With a rich idea satisfyingly carried out, novelist/biographer Feinstein (All You Need, 1990, etc.) focuses on the erotic life of D.H. Lawrence (1885-1930). Curiously pagan yet puritanical, Lawrence, Feinstein explains, remained a virgin until his 23rd year and later assumed a strange stance in print—that woman was the sexual servant of man and should not be brought to orgasm during love-play, and that exciting the clitoris was a ``lesbian'' practice not to be allowed by a proud male. Nonetheless, he wrote about sex with a lyrical flair and frankness unmatched in English literature. He was misunderstood, however, since although the object of his groundbreaking Lady Chatterley's Lover was to celebrate tenderness between lovers, not greasy sex, Lady Chatterley followed his earlier The Rainbow in being publicly vilified and banned. Feinstein looks into the love ties between the nonadulterous Lawrence and all the women in his life. The writer, she says, hated his coal-miner father for being beastly to his mother, and drew him savagely in Sons and Lovers, but then later came round to his father's view, feeling that in a robust marriage, such as his own with Frieda von Richthofen, he should imitate his father and wipe up the floor with Frieda regularly. Six years older than Lawrence and the married mother of three children, Frieda gave up her family to run off with the young writer. But to Lawrence, any woman who befriended him was fair game for his pen, and he alienated many with his deeply dismissive or poisonous portraits. A typical Lawrence moment: He dusts some cups and saucers with a poker, then says, ``Beware, Frieda, if you ever talk to me like that again, it will not be the tea things I smash but your head.'' Not much new, but smartly joined together. (Sixteen pages of b&w photos—not seen.)

Pub Date: March 17, 1993

ISBN: 0-06-016226-0

Page Count: 400

Publisher: HarperCollins

Review Posted Online: May 20, 2010

Kirkus Reviews Issue: Jan. 1, 1993

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Stricter than, say, Bergen Evans or W3 ("disinterested" means impartial — period), Strunk is in the last analysis...



Privately published by Strunk of Cornell in 1918 and revised by his student E. B. White in 1959, that "little book" is back again with more White updatings.

Stricter than, say, Bergen Evans or W3 ("disinterested" means impartial — period), Strunk is in the last analysis (whoops — "A bankrupt expression") a unique guide (which means "without like or equal").

Pub Date: May 15, 1972

ISBN: 0205632645

Page Count: 105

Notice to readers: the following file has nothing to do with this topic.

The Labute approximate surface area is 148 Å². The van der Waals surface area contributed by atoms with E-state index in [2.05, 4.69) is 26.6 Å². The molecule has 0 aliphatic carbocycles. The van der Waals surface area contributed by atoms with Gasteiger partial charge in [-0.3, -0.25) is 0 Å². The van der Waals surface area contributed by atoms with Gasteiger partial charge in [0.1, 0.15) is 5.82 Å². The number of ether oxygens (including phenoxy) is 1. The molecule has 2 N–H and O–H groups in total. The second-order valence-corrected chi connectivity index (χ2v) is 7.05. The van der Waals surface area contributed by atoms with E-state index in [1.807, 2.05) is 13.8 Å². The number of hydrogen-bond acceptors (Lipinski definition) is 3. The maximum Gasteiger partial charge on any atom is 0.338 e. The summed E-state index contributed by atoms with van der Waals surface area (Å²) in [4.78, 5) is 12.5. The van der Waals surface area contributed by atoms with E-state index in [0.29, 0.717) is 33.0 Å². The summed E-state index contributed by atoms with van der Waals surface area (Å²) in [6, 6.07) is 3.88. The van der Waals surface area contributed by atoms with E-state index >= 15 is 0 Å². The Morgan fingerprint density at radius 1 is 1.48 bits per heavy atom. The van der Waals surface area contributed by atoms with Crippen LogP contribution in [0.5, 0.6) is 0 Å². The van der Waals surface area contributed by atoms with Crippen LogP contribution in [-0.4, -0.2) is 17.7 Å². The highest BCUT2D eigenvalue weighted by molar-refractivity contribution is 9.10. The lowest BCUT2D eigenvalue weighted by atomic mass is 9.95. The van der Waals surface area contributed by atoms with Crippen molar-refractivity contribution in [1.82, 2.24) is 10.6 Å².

Publisher: Macmillan

Review Posted Online: Oct. 28, 2011

Kirkus Reviews Issue: May 1, 1972

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From the national correspondent for PBS's MacNeil-Lehrer Newshour: a moving memoir of her youth in the Deep South and her role in desegregating the Univ. of Georgia. The eldest daughter of an army chaplain, Hunter-Gault was born in what she calls the ``first of many places that I would call `my place' ''—the small village of Due West, tucked away in a remote little corner of South Carolina. While her father served in Korea, Hunter-Gault and her mother moved first to Covington, Georgia, and then to Atlanta. In ``L.A.'' (lovely Atlanta), surrounded by her loving family and a close-knit black community, the author enjoyed a happy childhood participating in activities at church and at school, where her intellectual and leadership abilities soon were noticed by both faculty and peers. In high school, Hunter-Gault found herself studying the ``comic-strip character Brenda Starr as I might have studied a journalism textbook, had there been one.'' Determined to be a journalist, she applied to several colleges—all outside of Georgia, for ``to discourage the possibility that a black student would even think of applying to one of those white schools, the state provided money for black students'' to study out of state. Accepted at Michigan's Wayne State, the author was encouraged by local civil-rights leaders to apply, along with another classmate, to the Univ. of Georgia as well. Her application became a test of changing racial attitudes, as well as of the growing strength of the civil-rights movement in the South, and Gault became a national figure as she braved an onslaught of hostilities and harassment to become the first black woman to attend the university. A remarkably generous, fair-minded account of overcoming some of the biggest, and most intractable, obstacles ever deployed by southern racists. (Photographs—not seen.)

Pub Date: Nov. 1, 1992

ISBN: 0-374-17563-2

Page Count: 192

Publisher: Farrar, Straus and Giroux

Review Posted Online: May 20, 2010

Kirkus Reviews Issue: Sept. 1, 1992

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